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Nike Grind Materials for Car Interiors

Nike Grind materials can be used for car interiors in new cars.

Photo of Alexandra Ralevski
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The automotive industry has taken major steps in the past several years to increase sustainability in manufacturing and production, in an attempt to get in line with more eco-conscious consumers and reduce costs.

For example, the new Ford Focus Electric has a “100% sustainable interior”, including 35% recycled content made from denim and several other post-industrial fabrics. Ford estimates that it saves more than $10 million a year in North America alone by using recycled materials in its vehicles. Other companies, such as BMW, Nissan, GM, and Toyota, among others, have gotten on board, and are seeking sustainable alternatives to many commonly used manufacturing materials, and often use recycled content in the design and manufacturing of new vehicles.

Use of Nike Grind materials in car interiors can help continue improving sustainability in the automotive industry by providing recycled materials to automotive companies, reducing cost and waste, and encouraging companies and consumers to “close the loop” and recycle post-consumer waste.

Which Nike Grind materials will your idea utilize?

  • Rubber Outsoles
  • Rubber Flashings
  • Rubber Granulate
  • EVA Foam Injection Scraps
  • EVA Foam Flashings
  • EVA Foam Sheets & Blocks
  • EVA Foam Components
  • Laminated EVA Foam
  • Laminated PU Foam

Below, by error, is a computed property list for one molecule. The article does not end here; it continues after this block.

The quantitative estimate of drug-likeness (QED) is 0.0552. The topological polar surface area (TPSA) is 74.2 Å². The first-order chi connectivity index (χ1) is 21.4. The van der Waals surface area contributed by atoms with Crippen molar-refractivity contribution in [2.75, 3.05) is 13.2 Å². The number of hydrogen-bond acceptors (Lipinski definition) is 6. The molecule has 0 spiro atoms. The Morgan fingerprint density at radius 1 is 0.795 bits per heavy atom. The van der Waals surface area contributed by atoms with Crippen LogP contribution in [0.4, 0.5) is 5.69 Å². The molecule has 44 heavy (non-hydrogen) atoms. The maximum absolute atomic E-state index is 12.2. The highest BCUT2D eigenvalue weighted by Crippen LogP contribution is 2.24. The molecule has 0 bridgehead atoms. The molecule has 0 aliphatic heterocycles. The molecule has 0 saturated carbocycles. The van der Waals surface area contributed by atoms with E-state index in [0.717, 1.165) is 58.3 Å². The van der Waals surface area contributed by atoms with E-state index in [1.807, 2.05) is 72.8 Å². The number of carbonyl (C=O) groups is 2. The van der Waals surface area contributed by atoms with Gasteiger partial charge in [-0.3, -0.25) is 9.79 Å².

• Mixed Apparel Textile
  • Mixed Footwear Textile
  • Footwear Fiber "Fluff"
  • Full Grain Leather Scraps
  • Split Leather Scraps Coated
  • Synthetic Leather

How specifically will these materials be incorporated into your solution?

Rubber materials can be used in floor mats, window seals, cup holders, and gate slot pad mats. Foam materials can be used for dashboards, impact-absorbing foam blocks in door panels, and seat cushions. Leather can be used for steering wheels and certain types of car seats. Textile materials can be used in seat belts and certain types of car seats.

Please include a visual (can be either 2D or 3D) representation/prototype of your concept. (required)

What is the current stage of development of your idea?

  • Research & Early Testing

Describe your target market. Who will benefit from your product?

Auto manufacturers seeking cheaper and more sustainable alternative for materials, as well as a way to reduce the carbon footprint of their manufacturing and production processes. Car buyers seeking more sustainability-conscious products.

How will you scale your idea? Please describe in detail your plan to scale your concept.

The idea would be implemented in the finished product (the car) in the automotive marketplace. Possible obstacles include difficulty in transporting materials, and differences in quality control between materials.

How is your idea innovative?

This idea promotes companies from different sectors (athletics and automotive) to share materials. This can lead to changes in manufacturing streams and recycled materials streams, as well as business models with regards to sharing materials.

Tell us about yourself and your team. What is your background and experience?

I am a postdoctoral associate at Yale University specializing in neuroscience and plant biology research. I am also a biomimicry consultant for top companies, and am always thinking of new and innovative ways for companies to improve their products.

In what city are you located?

New Haven

In what country are you located?


Please describe how becoming a Top Idea will support the growth of your concept.